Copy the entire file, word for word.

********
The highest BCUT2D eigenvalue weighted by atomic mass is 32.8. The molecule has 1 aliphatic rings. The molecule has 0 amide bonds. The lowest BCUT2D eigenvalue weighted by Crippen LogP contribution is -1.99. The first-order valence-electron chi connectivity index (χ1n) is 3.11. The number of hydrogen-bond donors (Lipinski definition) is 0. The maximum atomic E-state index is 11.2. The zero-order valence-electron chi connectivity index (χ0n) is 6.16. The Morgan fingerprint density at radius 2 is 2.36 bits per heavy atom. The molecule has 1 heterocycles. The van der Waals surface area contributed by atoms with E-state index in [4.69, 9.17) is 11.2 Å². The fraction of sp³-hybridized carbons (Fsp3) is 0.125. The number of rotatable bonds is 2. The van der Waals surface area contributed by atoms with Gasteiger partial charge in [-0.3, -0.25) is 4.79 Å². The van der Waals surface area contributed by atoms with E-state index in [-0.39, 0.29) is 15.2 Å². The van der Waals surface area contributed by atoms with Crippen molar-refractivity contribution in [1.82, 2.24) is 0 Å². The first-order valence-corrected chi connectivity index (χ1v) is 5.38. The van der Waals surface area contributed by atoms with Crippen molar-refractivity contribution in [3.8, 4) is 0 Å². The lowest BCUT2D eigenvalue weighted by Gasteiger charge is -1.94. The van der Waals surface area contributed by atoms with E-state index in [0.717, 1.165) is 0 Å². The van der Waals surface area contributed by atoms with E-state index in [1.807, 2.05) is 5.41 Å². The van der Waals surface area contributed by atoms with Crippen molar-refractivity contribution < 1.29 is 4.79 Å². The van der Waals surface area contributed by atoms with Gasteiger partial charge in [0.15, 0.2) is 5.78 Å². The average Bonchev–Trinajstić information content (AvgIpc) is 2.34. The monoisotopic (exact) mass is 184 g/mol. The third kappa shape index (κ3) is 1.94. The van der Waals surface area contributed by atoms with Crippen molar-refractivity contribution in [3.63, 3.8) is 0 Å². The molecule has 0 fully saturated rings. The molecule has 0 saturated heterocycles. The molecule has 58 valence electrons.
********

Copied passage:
The highest BCUT2D eigenvalue weighted by atomic mass is 32.8. The molecule has 1 aliphatic rings. The molecule has 0 amide bonds. The lowest BCUT2D eigenvalue weighted by Crippen LogP contribution is -1.99. The first-order valence-electron chi connectivity index (χ1n) is 3.11. The number of hydrogen-bond donors (Lipinski definition) is 0. The maximum atomic E-state index is 11.2. The zero-order valence-electron chi connectivity index (χ0n) is 6.16. The Morgan fingerprint density at radius 2 is 2.36 bits per heavy atom. The molecule has 1 heterocycles. The van der Waals surface area contributed by atoms with E-state index in [4.69, 9.17) is 11.2 Å². The fraction of sp³-hybridized carbons (Fsp3) is 0.125. The number of rotatable bonds is 2. The van der Waals surface area contributed by atoms with Gasteiger partial charge in [-0.3, -0.25) is 4.79 Å². The van der Waals surface area contributed by atoms with E-state index in [-0.39, 0.29) is 15.2 Å². The van der Waals surface area contributed by atoms with Crippen molar-refractivity contribution in [1.82, 2.24) is 0 Å². The first-order valence-corrected chi connectivity index (χ1v) is 5.38. The van der Waals surface area contributed by atoms with Crippen molar-refractivity contribution in [3.8, 4) is 0 Å². The lowest BCUT2D eigenvalue weighted by Gasteiger charge is -1.94. The van der Waals surface area contributed by atoms with E-state index in [0.717, 1.165) is 0 Å². The van der Waals surface area contributed by atoms with E-state index in [1.807, 2.05) is 5.41 Å². The van der Waals surface area contributed by atoms with Crippen molar-refractivity contribution < 1.29 is 4.79 Å². The van der Waals surface area contributed by atoms with Gasteiger partial charge in [0.15, 0.2) is 5.78 Å². The average Bonchev–Trinajstić information content (AvgIpc) is 2.34. The monoisotopic (exact) mass is 184 g/mol. The third kappa shape index (κ3) is 1.94. The van der Waals surface area contributed by atoms with Crippen molar-refractivity contribution in [3.63, 3.8) is 0 Å². The molecule has 0 fully saturated rings. The molecule has 0 saturated heterocycles. The molecule has 58 valence electrons.